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An Age of Exploration and Isolation 1400-1800

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					An Age of Exploration and
        Isolation
       1400-1800
By the early 1400s, Europeans were ready to
     venture beyond their borders. The
   Renaissance encouraged, among other
    things, a new spirit of adventure and
curiosity. This unit describes how European
exploration began a long process that would
bring together the peoples of many different
 lands and permanently change the world.
An Age of Exploration and Isolation
• I. Motivation for Exploration
• II. Portugal Leads the Way
• III. Trading Empires in the Indian Ocean
• IV. China Rejects European Outreach
• V. Japan Limits Western Contacts
 An Age of Exploration and Isolation
Europeans had not been
  completely isolated
  from the rest of the
  world before the 1400s.
• Beginning around 1100,
  European crusaders
  battled Muslims for
  control of the Holy
  Lands in the Middle
  East.
• In 1275, the Italian
  trader Marco Polo
  reached the court of
  Kublai Khan in China.
An Age of Exploration and Isolation

• For the most part, however, Europeans
  had neither the interest nor the ability to
  explore foreign lands.
• That changed by the 1400s.
• The desire to grow rich and to spread
  Christianity, coupled with advances in
  sailing technology, spurred an age of
  European exploration.
I. Motivation for Exploration
    I. Motivation for Exploration
• 1. The desire to get rich was the main reason for
    European exploration.
•   The trade for spices and other luxury goods from
    Asia, introduced during the Crusades, had become
    a profitable business.
I. Motivation for Exploration
• The Muslims and the Italians controlled the
    trade of goods from East to West.
•   Muslims sold Asian goods to Italian merchants,
    who controlled trade across land routes of
    Europe.
•   The Italian merchants resold the items at
    increased prices to merchants throughout
    Europe.
•   By the 1400s, European merchants, as well as
    the monarchs of England, Spain, Portugal, and
    France, sought to bypass the Italian merchants
    who cut into their profits.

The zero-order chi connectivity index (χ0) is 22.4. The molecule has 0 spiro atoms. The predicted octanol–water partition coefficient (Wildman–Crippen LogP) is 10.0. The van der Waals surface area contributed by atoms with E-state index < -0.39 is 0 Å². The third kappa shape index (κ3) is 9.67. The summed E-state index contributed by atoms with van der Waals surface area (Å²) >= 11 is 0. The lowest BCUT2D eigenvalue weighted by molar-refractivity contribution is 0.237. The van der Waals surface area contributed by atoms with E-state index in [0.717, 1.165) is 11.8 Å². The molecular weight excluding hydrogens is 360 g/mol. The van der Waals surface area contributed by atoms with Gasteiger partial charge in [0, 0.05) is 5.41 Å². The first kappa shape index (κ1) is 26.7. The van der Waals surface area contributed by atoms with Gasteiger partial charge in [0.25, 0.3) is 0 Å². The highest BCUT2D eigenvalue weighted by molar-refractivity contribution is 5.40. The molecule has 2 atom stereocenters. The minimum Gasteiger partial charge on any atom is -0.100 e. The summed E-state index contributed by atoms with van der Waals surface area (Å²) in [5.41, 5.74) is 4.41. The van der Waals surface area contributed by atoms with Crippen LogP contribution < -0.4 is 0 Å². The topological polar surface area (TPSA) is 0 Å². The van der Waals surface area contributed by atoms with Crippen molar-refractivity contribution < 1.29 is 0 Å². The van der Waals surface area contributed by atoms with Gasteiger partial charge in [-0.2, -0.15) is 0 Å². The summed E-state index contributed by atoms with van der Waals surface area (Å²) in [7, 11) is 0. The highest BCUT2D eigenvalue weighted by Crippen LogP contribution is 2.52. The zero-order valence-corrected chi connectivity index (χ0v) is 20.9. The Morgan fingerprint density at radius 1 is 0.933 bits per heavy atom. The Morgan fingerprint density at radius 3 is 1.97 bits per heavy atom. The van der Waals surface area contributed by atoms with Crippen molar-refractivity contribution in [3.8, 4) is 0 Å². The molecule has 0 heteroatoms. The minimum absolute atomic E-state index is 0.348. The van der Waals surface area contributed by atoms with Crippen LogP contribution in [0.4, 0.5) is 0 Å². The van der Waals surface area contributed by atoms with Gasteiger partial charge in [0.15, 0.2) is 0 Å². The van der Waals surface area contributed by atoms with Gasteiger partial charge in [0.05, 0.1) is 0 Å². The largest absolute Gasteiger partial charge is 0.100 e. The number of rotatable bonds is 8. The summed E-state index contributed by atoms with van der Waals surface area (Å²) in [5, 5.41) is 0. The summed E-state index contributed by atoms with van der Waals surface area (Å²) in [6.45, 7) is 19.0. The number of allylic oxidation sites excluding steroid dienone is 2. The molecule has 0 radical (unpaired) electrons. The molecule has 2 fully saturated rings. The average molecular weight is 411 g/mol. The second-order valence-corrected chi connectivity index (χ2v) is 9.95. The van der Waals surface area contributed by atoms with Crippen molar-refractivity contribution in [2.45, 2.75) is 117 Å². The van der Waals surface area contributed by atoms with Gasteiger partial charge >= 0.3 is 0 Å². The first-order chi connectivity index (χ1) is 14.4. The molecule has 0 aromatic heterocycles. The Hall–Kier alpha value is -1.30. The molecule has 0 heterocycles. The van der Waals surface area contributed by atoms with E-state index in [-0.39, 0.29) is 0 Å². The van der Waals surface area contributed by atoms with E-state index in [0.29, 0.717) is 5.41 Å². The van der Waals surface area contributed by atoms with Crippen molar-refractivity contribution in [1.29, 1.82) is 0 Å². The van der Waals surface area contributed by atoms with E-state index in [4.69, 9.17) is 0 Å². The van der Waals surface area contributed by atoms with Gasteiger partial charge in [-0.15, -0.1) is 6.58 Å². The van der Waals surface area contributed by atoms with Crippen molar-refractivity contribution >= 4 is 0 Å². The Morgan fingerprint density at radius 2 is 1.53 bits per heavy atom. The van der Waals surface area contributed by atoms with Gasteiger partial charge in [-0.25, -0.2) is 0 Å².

I. Motivation for Exploration
             • 2. The desire to spread
                 Christianity also fueled
                 European exploration.
             •   The crusades left feelings of
                 hostility between Christians
                 and Muslims.
             •   European nations believed
                 they had a sacred duty not
                 only to continue fighting
                 Muslims, but to convert non-
                 Christians throughout the
                 world.
I. Motivation for Exploration
• 3. Advances in technology made the voyages of
    discovery possible.
•   In the 1400s shipbuilders designed a new vessel,
    the caravel. The ship was sturdier and included
    large triangular sails.
I. Motivation for Exploration
• The astrolabe, which
    Muslims had perfected,
    helped captains sight
    stars and tell how far
    north or south of the
    equator he was.
•   The magnetic compass,
    invented by the Chinese,
    also helped.
II. Portugal Leads the Way
II. Portugal Leads the Way
            • The European leader in
                developing and applying these
                sailing innovations was
                Portugal.
            •   Led by Prince Henry the
                Navigator, Portugal conquered
                the Muslim city of Cueta in
                North Africa in 1415.
            •   There, he saw the dazzling
                wealth that lay beyond
                Europe.
            •   The Portuguese invaders
                found spices, gold, silver, and
                jewels.
    II. Portugal Leads the Way
• In 1419, Henry founded a
    navigation school in Portugal.
•   Map makers, instrument
    makers, shipbuilders,
    scientists, and sea captains
    gathered there to perfect their
    trade.
•   By the time Henry died in
    1460, the Portuguese had
    established a series of trading
    posts along the western coast
    of Africa.
•   There, they traded for gold,
    ivory, and eventually slaves.
II. Portugal Leads the Way
             • The Portuguese believed that
                 to reach Asia by sea, they
                 would have to sail around the
                 southern tip of Africa.
             •   In 1487, Bartolomeu Diaz
                 reached the southern tip of
                 Africa.
             •   As he arrived, a huge storm
                 rose and battered his fleet for
                 days.
             •   When the storm ended, Diaz
                 realized his ships had been
                 blown around the tip.
             •   Exhausted and low on